Mass Murderers: Kill more than 4 people in one place at one time. These killers often have a clear agenda and want to send a message. This is the killer that walks into his workplace and shoots several people in a rapid-fire assault. The attack often ends with the killer taking his own life or in a “blaze of glory” with the police killing him in a shoot out. The motive is often some perceived wrong by his co-workers or employer. Examples would be Charles Whitman and the Columbine killers, Eric Harris and Dylan Klebold.

Spree Killers: Kill several people at two or more locations with the killings linked by motive and with no “cooling off” period between. The spree killer goes on a rampage, moving from place to place, city to city, even state to state, leaving bodies in his wake. It’s as if an underlying rage pushes him to act and once he begins, he doesn’t stop or deviate from his goal. As with mass murders, the spree often ends in suicide or a confrontation with law enforcement. Andrew Cunanan is the poster boy of spree killers.

Serial Killers: Kill several people at different times and locations with a “cooling off” period between the killings. The cooling off period, which may be days, weeks, months, even years, in duration, distinguishes serial from spree killers. In serials, the murders seem to relieve some internal stress, at least temporarily, and they “cool off” for a period of time until the demons awaken once again, while in spree killers, the fires continue to burn. The catalog of serial killers includes some very famous names: Bundy, Gacy, Lucas, Ridgeway, Dahlmer, Kraft, Rader, and the list goes on.

Andrew Cunanan: TruTV Crime Library

 

On This Day in Criminal History: Monkey Trial Ends

The Scopes Monkey Trial ended on this date in 1925 with the conviction of Dayton, TN teacher John Scopes, who was found guilty of teaching evolutionary theory in violation of a Tennessee State Law known as the Butler Act. The trial attracted world-wide attention, even H. L. Mencken of the Baltimore Sun, and pitted two American giants against one another: three-time presidential candidate, Congressman, and former Secretary of State William Jennings Bryan for the prosecution and Clarence Darrow for the defense. The trial was a major milestone in the controversy between creationists and evolutionists, a debate that continues today.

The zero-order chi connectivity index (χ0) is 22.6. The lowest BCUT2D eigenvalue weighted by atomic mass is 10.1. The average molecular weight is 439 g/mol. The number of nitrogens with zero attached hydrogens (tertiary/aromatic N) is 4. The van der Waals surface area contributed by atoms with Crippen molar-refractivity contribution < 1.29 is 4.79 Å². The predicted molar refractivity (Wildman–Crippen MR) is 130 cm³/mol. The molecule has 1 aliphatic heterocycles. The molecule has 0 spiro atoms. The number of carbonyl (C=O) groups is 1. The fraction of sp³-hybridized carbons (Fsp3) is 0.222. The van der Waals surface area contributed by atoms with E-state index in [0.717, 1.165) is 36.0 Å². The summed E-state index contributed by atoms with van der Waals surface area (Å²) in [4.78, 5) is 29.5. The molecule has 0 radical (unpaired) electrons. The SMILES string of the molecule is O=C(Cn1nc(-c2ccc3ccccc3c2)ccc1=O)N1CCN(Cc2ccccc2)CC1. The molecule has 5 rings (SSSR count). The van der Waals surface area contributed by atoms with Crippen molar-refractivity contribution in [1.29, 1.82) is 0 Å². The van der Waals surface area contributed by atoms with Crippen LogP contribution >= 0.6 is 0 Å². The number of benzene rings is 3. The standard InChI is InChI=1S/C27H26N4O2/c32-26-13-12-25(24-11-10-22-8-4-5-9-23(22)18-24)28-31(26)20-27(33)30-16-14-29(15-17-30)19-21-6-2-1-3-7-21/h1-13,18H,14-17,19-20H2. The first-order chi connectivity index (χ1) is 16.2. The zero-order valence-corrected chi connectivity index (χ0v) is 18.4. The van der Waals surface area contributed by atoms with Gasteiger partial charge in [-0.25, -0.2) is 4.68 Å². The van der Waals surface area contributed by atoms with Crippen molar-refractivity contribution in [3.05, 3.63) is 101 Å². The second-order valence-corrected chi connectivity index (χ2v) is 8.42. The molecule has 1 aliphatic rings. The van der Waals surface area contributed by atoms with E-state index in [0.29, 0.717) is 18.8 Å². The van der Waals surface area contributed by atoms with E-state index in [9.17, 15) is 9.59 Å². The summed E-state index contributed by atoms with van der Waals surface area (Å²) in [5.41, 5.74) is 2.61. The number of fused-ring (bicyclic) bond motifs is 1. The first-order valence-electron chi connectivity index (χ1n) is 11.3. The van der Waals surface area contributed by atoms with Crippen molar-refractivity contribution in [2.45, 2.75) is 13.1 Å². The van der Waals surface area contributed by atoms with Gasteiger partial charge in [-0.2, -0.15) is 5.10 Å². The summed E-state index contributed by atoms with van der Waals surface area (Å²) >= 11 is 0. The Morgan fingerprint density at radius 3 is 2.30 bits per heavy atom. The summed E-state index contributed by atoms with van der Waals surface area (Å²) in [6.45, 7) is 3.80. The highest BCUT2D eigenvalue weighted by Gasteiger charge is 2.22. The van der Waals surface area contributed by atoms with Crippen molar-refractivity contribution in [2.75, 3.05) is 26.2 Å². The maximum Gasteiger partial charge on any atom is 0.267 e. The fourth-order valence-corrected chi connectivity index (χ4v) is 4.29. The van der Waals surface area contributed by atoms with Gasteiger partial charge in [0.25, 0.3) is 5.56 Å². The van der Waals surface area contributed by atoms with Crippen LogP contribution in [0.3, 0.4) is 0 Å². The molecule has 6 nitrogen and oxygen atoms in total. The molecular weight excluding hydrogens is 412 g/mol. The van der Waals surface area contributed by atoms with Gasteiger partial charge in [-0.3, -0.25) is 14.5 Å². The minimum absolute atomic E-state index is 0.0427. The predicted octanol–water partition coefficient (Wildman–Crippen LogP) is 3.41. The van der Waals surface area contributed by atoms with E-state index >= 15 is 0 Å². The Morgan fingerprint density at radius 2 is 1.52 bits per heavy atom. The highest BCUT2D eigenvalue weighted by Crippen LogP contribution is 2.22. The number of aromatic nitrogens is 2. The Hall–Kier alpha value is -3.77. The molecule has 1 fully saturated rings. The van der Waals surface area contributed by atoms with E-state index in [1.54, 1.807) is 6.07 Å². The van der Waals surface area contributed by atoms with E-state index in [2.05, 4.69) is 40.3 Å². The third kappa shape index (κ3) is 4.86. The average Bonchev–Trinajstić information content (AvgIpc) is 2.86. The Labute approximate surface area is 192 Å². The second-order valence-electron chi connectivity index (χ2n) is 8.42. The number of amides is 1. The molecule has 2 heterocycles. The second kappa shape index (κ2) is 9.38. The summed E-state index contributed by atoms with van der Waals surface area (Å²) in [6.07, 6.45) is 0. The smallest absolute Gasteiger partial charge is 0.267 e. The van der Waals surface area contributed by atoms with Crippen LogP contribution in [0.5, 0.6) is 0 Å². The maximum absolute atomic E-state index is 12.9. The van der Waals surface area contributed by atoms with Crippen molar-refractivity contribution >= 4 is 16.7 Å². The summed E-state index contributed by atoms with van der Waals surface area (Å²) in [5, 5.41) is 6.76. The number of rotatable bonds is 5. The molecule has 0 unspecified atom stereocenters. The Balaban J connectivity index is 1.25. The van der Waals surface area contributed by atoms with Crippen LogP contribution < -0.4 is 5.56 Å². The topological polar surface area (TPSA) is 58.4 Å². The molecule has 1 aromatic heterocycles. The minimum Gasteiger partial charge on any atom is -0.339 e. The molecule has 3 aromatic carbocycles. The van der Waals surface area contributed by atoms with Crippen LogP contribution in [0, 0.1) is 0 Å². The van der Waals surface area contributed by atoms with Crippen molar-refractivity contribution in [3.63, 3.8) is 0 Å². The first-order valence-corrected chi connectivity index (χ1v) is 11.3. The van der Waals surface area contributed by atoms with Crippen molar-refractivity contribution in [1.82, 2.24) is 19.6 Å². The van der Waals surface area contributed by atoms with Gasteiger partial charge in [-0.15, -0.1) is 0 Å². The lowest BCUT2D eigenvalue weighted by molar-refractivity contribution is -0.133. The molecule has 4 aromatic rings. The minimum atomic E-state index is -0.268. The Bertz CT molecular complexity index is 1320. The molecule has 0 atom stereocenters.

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Darrow and Bryan

In what the state believed was a violation of the Butler Act, Scopes used a textbook that contained the concepts laid out by Charles Darwin in his seminal On the Origin of Species. Scopes was charged for this violation. The eight-day trial played out in the sweltering summer heat and at one point was moved outdoors because the courtroom became too hot. Once the closing arguments were completed, it took the jury only nine minutes to convict Scopes. He was fined $100. Two years later the Tennessee Supreme Court overturned the conviction and Scopes was never retired.

I first learned of and became fascinated with the trial in the 7th grade. This led me to my local Carnegie Library where I found a wonderful, just published book: Six Days or Forever by Ray Ginger. Loaded with quotes from the trial transcript, the battle between Bryan and Darrow is laid out in great detail. What did an impressionable 12 year old take from this book? That science and religion need not be mutually exclusive. That whether creation took 6 days or billions of years is irrelevant and isn’t the issue anyway. It’s what drove evolution that counts. And that, despite what many profess, no one knows the answer to.

Proverbs 11:29: He that troubleth his own house shall inherit the wind.

Inherit_the_wind_trailer_(1)_Spencer_Tracy_Fredric_March

Tracy and March

Two years later in 1960, along came my all-time favorite movie: Inherit the Wind. Though it took liberties with the facts, with Spencer Tracy, Frederick March, Gene Kelly, Dick York, Claude Akins, Harry Morgan, director Stanley Kramer, and a screenplay ripped right from the trial, what’s not to love? Seen it 100 times, at least.

Inherit-the-Wind-poster

A few years ago, I visited Dayton and the Rhea County Courthouse where the trial took place. It was like walking into history, like walking on to the set of Inherit the Wind. The echoes of Bryan, Darrow, Tracy, and March can still be heard. If you ever find yourself in eastern Tennessee, visit Dayton. It’s a beautiful small town and a slice of American history.

rheacoun

UMKC School of Law

Wikipedia

 
5 Comments

Posted by on July 21, 2009 in Interesting Cases, On This Day

 

The Zodiac a Merchant Marine?